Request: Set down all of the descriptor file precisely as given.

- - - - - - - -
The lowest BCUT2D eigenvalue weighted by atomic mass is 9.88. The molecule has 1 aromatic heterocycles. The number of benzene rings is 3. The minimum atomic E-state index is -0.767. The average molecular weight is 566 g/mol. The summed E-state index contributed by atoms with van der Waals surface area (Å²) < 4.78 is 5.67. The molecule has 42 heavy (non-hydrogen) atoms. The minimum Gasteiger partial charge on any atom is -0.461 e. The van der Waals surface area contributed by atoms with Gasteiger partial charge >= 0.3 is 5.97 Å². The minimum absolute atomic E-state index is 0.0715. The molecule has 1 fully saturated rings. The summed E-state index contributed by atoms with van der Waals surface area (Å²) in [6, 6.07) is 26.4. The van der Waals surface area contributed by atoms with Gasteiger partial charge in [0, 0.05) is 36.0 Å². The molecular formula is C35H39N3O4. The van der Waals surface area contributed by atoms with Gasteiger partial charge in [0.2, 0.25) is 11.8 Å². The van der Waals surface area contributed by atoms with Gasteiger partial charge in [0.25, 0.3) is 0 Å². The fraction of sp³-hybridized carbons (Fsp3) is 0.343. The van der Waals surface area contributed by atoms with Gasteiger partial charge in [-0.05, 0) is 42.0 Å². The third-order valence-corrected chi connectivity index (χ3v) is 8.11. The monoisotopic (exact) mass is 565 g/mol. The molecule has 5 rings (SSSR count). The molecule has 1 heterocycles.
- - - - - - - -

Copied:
The lowest BCUT2D eigenvalue weighted by atomic mass is 9.88. The molecule has 1 aromatic heterocycles. The number of benzene rings is 3. The minimum atomic E-state index is -0.767. The average molecular weight is 566 g/mol. The summed E-state index contributed by atoms with van der Waals surface area (Å²) < 4.78 is 5.67. The molecule has 42 heavy (non-hydrogen) atoms. The minimum Gasteiger partial charge on any atom is -0.461 e. The van der Waals surface area contributed by atoms with Gasteiger partial charge >= 0.3 is 5.97 Å². The minimum absolute atomic E-state index is 0.0715. The molecule has 1 fully saturated rings. The summed E-state index contributed by atoms with van der Waals surface area (Å²) in [6, 6.07) is 26.4. The van der Waals surface area contributed by atoms with Gasteiger partial charge in [0, 0.05) is 36.0 Å². The molecular formula is C35H39N3O4. The van der Waals surface area contributed by atoms with Gasteiger partial charge in [0.2, 0.25) is 11.8 Å². The van der Waals surface area contributed by atoms with Gasteiger partial charge in [0.25, 0.3) is 0 Å². The fraction of sp³-hybridized carbons (Fsp3) is 0.343. The van der Waals surface area contributed by atoms with Gasteiger partial charge in [-0.05, 0) is 42.0 Å². The third-order valence-corrected chi connectivity index (χ3v) is 8.11. The monoisotopic (exact) mass is 565 g/mol. The molecule has 5 rings (SSSR count). The molecule has 1 heterocycles.